This medicine can help control inflammation + joint destruction.
Rheumatoid arthritis (RA) is an autoimmune disease, meaning it’s caused by an overactive immune system. Instead of just attacking harmful viruses and bacteria, an immune system with RA attacks your synovium—the protective space between joints.
The synovium is like a cushion between joints, and it creates a fluid that lubricates the joints so they don’t grind together. This helps you move smoothly and painlessly. But when your immune system turns against your synovium, the synovial fluid could thicken and swell, causing pain and stiffness in the joints. This is called synovial hypertrophy.
In normal joints, the synovium is about one to three cells thick. In someone with RA, however, the synovium is eight to 10 cells thick. If left untreated, this hypertrophied synovium—also called pannus—can invade and erode cartilage and bone, causing deformities in the joint. It can also weaken the muscles, ligaments, and tendons surrounding the joint.
“The goal of treating rheumatoid arthritis is to basically control inflammation,” says Saakshi Khattri, MD, a rheumatologist and assistant professor at the Department of Rheumatology, Icahn School of Medicine at Mount Sinai Hospital in New York City. “If you decrease inflammation, hopefully the joint destruction that is happening, or that might happen further down the line, is aborted.”
How JAK Inhibitors Help Control Inflammation
“When the immune system is revved up, you have all these cytokines, which are specialized protein molecules that are produced in the blood,” says Dr. Khattri. The Janus kinase (JAK) pathway acts like a switch in these cytokine-producing cells. This “switch” increases the inflammatory cytokines in the blood, which causes inflammation in the synovium.
JAK inhibitors are a type of disease-modifying antirheumatic drug (DMARD). A JAK inhibitor helps ease joint pain, swelling, and destruction by blocking the activity of the Janus kinase, which decreases inflammatory or proinflammatory molecules in the blood.
How to Know If Your Treatment Is Working
There are several ways to know if your JAK inhibitor, or other rheumatoid arthritis treatment, is working. The subjective way is simply assessing how you feel. “If a treatment is working, a patient will feel that the amount of morning stiffness they have is decreasing,” says Dr. Khattri. Here are some other ways to combat morning joint pain caused by RA.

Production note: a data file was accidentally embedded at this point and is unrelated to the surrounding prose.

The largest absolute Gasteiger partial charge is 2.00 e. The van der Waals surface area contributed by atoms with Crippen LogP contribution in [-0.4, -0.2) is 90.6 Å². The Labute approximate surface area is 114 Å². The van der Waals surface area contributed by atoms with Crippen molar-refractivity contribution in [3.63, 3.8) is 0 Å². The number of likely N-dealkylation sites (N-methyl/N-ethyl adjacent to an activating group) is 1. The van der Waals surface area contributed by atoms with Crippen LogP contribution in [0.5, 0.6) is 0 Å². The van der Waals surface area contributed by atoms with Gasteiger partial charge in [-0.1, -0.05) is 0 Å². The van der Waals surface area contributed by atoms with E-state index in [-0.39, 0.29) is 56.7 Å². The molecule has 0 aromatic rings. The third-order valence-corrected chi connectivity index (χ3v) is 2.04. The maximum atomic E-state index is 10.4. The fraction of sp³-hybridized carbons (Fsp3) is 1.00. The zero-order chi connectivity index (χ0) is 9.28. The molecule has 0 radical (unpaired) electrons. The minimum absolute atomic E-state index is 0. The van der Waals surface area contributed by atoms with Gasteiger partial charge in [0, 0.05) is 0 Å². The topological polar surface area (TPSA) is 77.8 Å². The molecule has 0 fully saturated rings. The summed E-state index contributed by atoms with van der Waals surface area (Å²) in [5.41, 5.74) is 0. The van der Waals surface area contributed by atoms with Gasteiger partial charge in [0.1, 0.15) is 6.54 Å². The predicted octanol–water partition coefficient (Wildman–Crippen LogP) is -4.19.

Another way to learn if your RA treatment is working is to go to your doctor to test for inflammatory markers in the blood. “ESR (erythrocyte sedimentation rate) and CRP (c-reactive protein) are things that we can measure in blood, and we can compare the values post-treatment to what it was pre-treatment,” says Dr. Khattri.
“At the end of the day, it’s how a patient feels. Sometimes inflammatory molecules might not go down as expected, but how they feel overall is the more important question,” says Dr. Khattri.
Saakshi Khattri, MD, is a rheumatologist and assistant professor at the Department of Rheumatology, Icahn School of Medicine at Mount Sinai Hospital in New York City.
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The goal of treating rheumatoid arthritis is basically
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to control inflammation, which causes synovial hypertrophy,
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basically creates something known as a pannus,
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and a pannus is something that destroys the cartilage,
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and destroys the joint.
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If you decrease inflammation, hopefully the joint destruction
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that's happening, or that might happen further down the line, is aborted,
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and the JAK inhibitors basically do that by decreasing inflammatory
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or pro-inflammatory molecules in the blood,
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which can cause joint destruction.